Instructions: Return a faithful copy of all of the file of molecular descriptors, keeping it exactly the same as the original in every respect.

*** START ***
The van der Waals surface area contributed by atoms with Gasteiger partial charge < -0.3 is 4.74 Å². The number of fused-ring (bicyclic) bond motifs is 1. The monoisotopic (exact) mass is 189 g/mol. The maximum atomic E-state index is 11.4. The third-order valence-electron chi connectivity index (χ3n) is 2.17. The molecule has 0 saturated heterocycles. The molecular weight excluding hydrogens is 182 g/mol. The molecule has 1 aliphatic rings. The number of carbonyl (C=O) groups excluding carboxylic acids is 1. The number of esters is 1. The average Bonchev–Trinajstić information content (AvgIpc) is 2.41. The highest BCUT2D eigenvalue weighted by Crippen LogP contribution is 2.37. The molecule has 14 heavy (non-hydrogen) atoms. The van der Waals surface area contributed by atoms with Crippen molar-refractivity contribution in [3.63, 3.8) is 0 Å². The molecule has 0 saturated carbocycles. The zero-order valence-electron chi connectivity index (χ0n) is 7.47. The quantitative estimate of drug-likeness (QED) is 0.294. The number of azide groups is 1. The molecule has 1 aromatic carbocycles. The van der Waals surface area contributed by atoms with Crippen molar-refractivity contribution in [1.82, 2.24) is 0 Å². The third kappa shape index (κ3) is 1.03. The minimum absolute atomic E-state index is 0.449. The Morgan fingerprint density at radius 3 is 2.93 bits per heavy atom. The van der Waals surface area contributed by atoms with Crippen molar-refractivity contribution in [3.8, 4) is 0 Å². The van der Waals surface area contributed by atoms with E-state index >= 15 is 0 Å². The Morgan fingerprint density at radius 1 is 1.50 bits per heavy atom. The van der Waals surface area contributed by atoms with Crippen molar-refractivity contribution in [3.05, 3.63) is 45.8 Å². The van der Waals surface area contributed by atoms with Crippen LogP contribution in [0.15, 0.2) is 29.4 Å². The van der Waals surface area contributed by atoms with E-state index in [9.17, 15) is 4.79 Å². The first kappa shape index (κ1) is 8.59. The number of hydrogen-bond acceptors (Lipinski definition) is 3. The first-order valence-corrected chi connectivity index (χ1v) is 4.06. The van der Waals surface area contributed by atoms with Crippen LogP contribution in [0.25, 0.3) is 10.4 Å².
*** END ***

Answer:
The van der Waals surface area contributed by atoms with Gasteiger partial charge < -0.3 is 4.74 Å². The number of fused-ring (bicyclic) bond motifs is 1. The monoisotopic (exact) mass is 189 g/mol. The maximum atomic E-state index is 11.4. The third-order valence-electron chi connectivity index (χ3n) is 2.17. The molecule has 0 saturated heterocycles. The molecular weight excluding hydrogens is 182 g/mol. The molecule has 1 aliphatic rings. The number of carbonyl (C=O) groups excluding carboxylic acids is 1. The number of esters is 1. The average Bonchev–Trinajstić information content (AvgIpc) is 2.41. The highest BCUT2D eigenvalue weighted by Crippen LogP contribution is 2.37. The molecule has 14 heavy (non-hydrogen) atoms. The van der Waals surface area contributed by atoms with Crippen molar-refractivity contribution in [3.63, 3.8) is 0 Å². The molecule has 0 saturated carbocycles. The zero-order valence-electron chi connectivity index (χ0n) is 7.47. The quantitative estimate of drug-likeness (QED) is 0.294. The number of azide groups is 1. The molecule has 1 aromatic carbocycles. The van der Waals surface area contributed by atoms with Crippen molar-refractivity contribution in [1.82, 2.24) is 0 Å². The third kappa shape index (κ3) is 1.03. The minimum absolute atomic E-state index is 0.449. The Morgan fingerprint density at radius 3 is 2.93 bits per heavy atom. The van der Waals surface area contributed by atoms with Crippen molar-refractivity contribution in [3.8, 4) is 0 Å². The van der Waals surface area contributed by atoms with E-state index >= 15 is 0 Å². The Morgan fingerprint density at radius 1 is 1.50 bits per heavy atom. The van der Waals surface area contributed by atoms with Crippen molar-refractivity contribution in [3.05, 3.63) is 45.8 Å². The van der Waals surface area contributed by atoms with Crippen LogP contribution in [0.15, 0.2) is 29.4 Å². The van der Waals surface area contributed by atoms with E-state index in [9.17, 15) is 4.79 Å². The first kappa shape index (κ1) is 8.59. The number of hydrogen-bond acceptors (Lipinski definition) is 3. The first-order valence-corrected chi connectivity index (χ1v) is 4.06. The van der Waals surface area contributed by atoms with Crippen LogP contribution in [0.25, 0.3) is 10.4 Å².